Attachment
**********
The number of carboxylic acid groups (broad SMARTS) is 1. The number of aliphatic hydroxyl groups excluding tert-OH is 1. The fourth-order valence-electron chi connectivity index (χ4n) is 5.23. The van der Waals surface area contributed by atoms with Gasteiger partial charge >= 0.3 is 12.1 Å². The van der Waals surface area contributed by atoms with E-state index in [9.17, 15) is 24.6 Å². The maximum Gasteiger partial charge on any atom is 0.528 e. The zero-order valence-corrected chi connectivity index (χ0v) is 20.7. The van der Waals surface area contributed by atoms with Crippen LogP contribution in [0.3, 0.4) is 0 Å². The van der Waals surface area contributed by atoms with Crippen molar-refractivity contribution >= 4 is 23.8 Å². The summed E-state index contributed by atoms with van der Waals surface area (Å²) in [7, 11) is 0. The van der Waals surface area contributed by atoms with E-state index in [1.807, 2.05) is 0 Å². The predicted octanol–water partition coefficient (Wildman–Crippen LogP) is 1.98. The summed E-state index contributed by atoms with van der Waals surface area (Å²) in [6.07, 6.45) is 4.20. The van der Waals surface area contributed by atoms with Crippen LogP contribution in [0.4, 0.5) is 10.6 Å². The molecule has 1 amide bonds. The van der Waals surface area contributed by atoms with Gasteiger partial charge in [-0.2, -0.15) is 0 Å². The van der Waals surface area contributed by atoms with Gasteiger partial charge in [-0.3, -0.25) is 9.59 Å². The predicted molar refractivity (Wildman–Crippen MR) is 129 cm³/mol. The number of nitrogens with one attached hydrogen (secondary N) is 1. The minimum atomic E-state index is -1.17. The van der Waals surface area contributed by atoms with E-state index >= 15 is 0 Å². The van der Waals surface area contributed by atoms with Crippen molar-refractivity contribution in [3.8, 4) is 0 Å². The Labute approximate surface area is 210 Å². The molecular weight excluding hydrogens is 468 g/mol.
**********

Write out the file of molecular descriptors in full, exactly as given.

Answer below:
The number of carboxylic acid groups (broad SMARTS) is 1. The number of aliphatic hydroxyl groups excluding tert-OH is 1. The fourth-order valence-electron chi connectivity index (χ4n) is 5.23. The van der Waals surface area contributed by atoms with Gasteiger partial charge >= 0.3 is 12.1 Å². The van der Waals surface area contributed by atoms with E-state index in [9.17, 15) is 24.6 Å². The maximum Gasteiger partial charge on any atom is 0.528 e. The zero-order valence-corrected chi connectivity index (χ0v) is 20.7. The van der Waals surface area contributed by atoms with Crippen LogP contribution in [0.3, 0.4) is 0 Å². The van der Waals surface area contributed by atoms with Crippen molar-refractivity contribution >= 4 is 23.8 Å². The summed E-state index contributed by atoms with van der Waals surface area (Å²) in [7, 11) is 0. The van der Waals surface area contributed by atoms with E-state index in [1.807, 2.05) is 0 Å². The predicted octanol–water partition coefficient (Wildman–Crippen LogP) is 1.98. The summed E-state index contributed by atoms with van der Waals surface area (Å²) in [6.07, 6.45) is 4.20. The van der Waals surface area contributed by atoms with Crippen LogP contribution in [0.4, 0.5) is 10.6 Å². The molecule has 1 amide bonds. The van der Waals surface area contributed by atoms with Gasteiger partial charge in [-0.2, -0.15) is 0 Å². The van der Waals surface area contributed by atoms with Gasteiger partial charge in [-0.3, -0.25) is 9.59 Å². The predicted molar refractivity (Wildman–Crippen MR) is 129 cm³/mol. The number of nitrogens with one attached hydrogen (secondary N) is 1. The minimum atomic E-state index is -1.17. The van der Waals surface area contributed by atoms with E-state index >= 15 is 0 Å². The van der Waals surface area contributed by atoms with Crippen molar-refractivity contribution in [3.8, 4) is 0 Å². The Labute approximate surface area is 210 Å². The molecular weight excluding hydrogens is 468 g/mol.